Elaine B Jewelry
- January's Birthstone -
January is a special month for me. My daughter was born a day after me, so the middle of January has become a big family holiday. It’s always pretty cold on our birthdays, which makes it easy to spend our special days doing something cozy. Even though the earth is hibernating in this season, there are quite a few reasons to celebrate Garnet, our birthstone.
ALL ABOUT JANUARY'S BIRTHSTONE
Some months of the year have multiple birthstones to represent them. January has two: garnet and rose quartz. This month we’re celebrating garnet, January’s original birthstone.
What's a garnet?
Garnet is a stone that falls into the silicate mineral group. Silicate minerals are the most extensive mineral class on Earth and are often considered the most important. Silicate minerals are “any of a large group of silicon-oxygen compounds that are widely distributed throughout much of the solar system.” They come in a variety of colors, with the most popular being a deep and rich, sparkly red.
In addition, garnet is very practical in terms of durability. On the MOHs hardness scale, a garnet is between a 7 and 8. For reference, diamonds (the strongest mineral known to man) are a ten, while the average human fingernail is around 2.5 or 3.
Believe it or not, garnets date all the way back to the Bronze Age (around 3100 BC). The first discovery of garnet is believed to be the kind known as “pyrope.” We know that a handful of pyrope garnet deposits were discovered in the Czech Republic in the 14th century.
Garnets got their name from a modernized version of the Middle English word “gernet,” which was a derivative of the Greek word “granatum.” Although they sound similar, gernet and granatum have two different meanings. Granatum was the Greek word for seed, which they used to describe garnets due to their small red appearance - reminiscent of pomegranate seeds. Gernet, on the other hand, simply meant dark red. Combine those words together and you land on “garnet.”
From around 475-1450 AD, garnets became the favored gemstone of the Roman clergy and noblemen. Garnets also hold significance in Jewish beliefs, as the Talmud states, Noah’s only source of light on the ark during the Great Flood was a garnet. In Islamic beliefs, the sixth heaven is made of garnets, where the prophet Musa (sometimes known as Moses) can be found.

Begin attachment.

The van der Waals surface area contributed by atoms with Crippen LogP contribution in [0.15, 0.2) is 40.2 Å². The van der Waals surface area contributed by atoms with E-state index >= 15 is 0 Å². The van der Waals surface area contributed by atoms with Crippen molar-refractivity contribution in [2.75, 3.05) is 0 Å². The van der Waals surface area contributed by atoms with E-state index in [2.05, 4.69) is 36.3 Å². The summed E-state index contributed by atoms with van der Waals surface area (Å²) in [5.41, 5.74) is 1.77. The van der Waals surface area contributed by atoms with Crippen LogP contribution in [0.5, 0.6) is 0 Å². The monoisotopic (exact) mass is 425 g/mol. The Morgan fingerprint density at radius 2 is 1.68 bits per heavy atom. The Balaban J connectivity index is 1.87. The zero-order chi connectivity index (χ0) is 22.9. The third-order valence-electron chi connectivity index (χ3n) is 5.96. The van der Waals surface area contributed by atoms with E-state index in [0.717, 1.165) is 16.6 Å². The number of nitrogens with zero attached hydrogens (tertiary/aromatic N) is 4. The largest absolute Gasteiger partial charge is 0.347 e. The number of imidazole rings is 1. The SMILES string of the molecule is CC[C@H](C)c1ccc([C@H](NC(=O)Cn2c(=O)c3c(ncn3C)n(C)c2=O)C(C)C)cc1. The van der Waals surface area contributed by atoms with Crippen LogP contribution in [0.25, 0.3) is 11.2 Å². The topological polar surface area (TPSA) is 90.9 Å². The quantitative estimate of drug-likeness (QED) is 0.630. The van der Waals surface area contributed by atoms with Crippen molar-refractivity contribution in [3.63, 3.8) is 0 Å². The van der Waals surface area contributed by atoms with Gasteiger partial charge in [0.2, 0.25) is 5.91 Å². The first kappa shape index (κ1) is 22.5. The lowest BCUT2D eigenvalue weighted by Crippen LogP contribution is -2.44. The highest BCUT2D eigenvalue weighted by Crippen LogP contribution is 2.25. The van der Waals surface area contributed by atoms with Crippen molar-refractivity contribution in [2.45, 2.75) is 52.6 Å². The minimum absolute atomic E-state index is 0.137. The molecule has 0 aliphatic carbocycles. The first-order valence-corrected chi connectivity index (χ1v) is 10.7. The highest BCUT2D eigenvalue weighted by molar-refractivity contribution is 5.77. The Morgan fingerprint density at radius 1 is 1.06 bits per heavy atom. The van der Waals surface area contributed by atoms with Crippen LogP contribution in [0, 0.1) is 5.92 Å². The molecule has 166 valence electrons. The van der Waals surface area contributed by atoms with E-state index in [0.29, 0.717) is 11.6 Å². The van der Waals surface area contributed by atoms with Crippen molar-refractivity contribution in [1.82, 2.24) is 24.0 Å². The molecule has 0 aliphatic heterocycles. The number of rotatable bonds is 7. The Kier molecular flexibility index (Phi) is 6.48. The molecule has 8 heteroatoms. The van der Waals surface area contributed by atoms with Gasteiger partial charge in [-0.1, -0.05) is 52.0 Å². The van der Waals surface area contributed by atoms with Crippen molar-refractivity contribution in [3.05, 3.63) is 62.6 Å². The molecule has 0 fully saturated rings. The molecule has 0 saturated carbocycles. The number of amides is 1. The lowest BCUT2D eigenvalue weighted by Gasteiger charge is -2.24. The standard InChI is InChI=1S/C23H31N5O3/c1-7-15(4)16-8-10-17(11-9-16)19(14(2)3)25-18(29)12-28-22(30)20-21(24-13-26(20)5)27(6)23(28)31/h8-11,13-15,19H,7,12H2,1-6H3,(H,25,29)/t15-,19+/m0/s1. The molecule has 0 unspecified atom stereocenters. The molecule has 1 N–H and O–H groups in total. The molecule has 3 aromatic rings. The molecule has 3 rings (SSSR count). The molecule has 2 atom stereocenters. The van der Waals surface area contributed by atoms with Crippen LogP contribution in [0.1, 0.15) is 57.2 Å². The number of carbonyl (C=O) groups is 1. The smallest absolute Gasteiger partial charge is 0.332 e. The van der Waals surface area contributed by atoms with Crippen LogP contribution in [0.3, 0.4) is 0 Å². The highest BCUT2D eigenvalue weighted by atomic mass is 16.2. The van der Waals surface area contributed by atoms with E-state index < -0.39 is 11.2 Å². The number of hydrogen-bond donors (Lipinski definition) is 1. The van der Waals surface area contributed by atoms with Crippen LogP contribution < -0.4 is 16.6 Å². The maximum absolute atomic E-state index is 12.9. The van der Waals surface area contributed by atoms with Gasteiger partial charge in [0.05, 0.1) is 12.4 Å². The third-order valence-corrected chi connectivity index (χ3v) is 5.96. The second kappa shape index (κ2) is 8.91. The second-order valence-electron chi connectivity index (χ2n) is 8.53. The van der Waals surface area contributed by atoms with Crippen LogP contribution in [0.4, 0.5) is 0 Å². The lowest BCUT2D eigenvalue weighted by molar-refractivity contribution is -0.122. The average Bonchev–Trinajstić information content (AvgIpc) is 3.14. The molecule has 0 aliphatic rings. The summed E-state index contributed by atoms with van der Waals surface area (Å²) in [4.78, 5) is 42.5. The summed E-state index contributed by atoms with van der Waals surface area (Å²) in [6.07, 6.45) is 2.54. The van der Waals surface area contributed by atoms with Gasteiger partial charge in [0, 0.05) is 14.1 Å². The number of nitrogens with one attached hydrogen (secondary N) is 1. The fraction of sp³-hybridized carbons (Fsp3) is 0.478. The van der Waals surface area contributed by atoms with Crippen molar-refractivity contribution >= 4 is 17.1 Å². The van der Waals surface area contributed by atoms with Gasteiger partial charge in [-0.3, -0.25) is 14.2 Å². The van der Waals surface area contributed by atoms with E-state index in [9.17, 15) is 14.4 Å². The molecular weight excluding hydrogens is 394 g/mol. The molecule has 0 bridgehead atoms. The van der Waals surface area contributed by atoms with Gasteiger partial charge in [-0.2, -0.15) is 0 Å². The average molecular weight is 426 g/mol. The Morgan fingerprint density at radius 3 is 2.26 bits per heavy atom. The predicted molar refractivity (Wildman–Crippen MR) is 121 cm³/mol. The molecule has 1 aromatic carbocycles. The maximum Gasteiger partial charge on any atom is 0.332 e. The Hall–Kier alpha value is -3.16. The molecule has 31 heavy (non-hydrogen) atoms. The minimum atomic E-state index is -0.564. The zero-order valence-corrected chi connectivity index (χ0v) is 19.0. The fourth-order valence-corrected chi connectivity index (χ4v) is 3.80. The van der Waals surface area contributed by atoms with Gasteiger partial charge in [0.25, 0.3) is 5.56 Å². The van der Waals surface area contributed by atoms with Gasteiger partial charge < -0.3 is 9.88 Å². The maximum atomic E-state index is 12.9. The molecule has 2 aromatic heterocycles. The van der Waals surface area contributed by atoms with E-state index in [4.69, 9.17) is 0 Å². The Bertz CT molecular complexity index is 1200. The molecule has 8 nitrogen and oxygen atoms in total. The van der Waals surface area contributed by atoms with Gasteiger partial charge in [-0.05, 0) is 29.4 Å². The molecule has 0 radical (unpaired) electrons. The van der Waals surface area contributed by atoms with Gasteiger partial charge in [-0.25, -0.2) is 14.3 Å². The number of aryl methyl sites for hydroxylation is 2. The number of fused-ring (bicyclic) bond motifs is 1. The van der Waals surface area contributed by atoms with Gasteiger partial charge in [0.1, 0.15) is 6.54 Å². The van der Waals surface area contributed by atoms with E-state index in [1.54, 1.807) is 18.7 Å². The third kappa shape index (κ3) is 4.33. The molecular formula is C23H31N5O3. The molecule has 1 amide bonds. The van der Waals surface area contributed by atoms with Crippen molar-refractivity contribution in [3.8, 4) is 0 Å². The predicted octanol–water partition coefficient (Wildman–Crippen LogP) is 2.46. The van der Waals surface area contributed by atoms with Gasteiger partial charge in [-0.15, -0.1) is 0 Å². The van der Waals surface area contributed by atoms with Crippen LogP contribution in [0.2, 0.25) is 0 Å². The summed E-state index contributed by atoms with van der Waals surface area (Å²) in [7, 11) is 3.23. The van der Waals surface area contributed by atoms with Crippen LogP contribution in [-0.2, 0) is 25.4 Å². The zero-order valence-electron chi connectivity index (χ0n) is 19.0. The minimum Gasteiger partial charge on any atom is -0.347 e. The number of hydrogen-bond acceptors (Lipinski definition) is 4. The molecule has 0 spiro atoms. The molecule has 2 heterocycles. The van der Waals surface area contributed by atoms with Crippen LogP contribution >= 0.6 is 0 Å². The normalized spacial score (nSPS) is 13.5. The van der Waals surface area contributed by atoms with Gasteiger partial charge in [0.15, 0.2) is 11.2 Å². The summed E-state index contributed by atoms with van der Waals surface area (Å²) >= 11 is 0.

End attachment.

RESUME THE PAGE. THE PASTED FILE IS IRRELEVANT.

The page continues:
Types of garnet
There are five different types of garnet that are considered gem-quality. Each of them has a slight variation in chemical makeup. With variation in chemical composition comes a variation in color. This is because garnet gets its coloration from the minerals it contains- switch up the minerals and you switch up the color.
Let’s dive into the different types of garnet!
^Above image courtesy of Gemological Institute of America.
Almandine is the most common type of gem-quality garnet. Ranging from red all the way to black, these garnets are notable for their deep hues. This is because of almandine’s chemical composition of iron, aluminum, silicon, and oxygen. The ratio of iron to aluminum contained within the stone is what dictates how red or black it will be. The more iron it has, the redder the hue is. The more aluminum it has, the darker the shade.
Although almandine is the most common, that sparkly saturated red you think of when you hear “garnet” is most likely a pyrope. Known for its vibrant red hues, pyrope is perhaps the most well-known garnet class. Pyrope contains aluminum, silicon, and oxygen. However, different from Almandine, pyrope has magnesium instead of iron. As previously mentioned, pyrope is also believed to be the first discovery of garnet.
Grossular garnets come in the widest variety of colors. Impressively, they can be green, red, white, yellow, pink, orange, brown, gray, and even purple! The reason grossular garnet can achieve all of these colors is a result of the inconsistency in the mineral makeup of the stone. Some have higher iron content, which adds more red. While others contain more titanium, giving them a more yellow/green tint (or orange when combined with iron). The occasional presence of chromium will provide it that rare purple hue.
Andradite garnets are probably the least known of all. They can be sorted into three subclasses: melanite (black hues), topazolite (yellow hues), and demantoid (green hues). Andradite is primarily composed of calcium, iron, silicone, and oxygen (though other minerals can also be included on occasion).
Not to be confused with spessartite, Spessartine is composed of manganese, aluminum, silicon, and oxygen. It can come in red, orange, yellow, pink, or brown, depending on the ratios of minerals contained within.
Although beliefs vary from culture to culture, there’s a mutual understanding that garnet has some pretty outstanding qualities. Heavily associated with love and friendship, garnets represent perseverance and emotional strength. A great stone for January babies, garnet is not only beautiful, but also full of symbolism.
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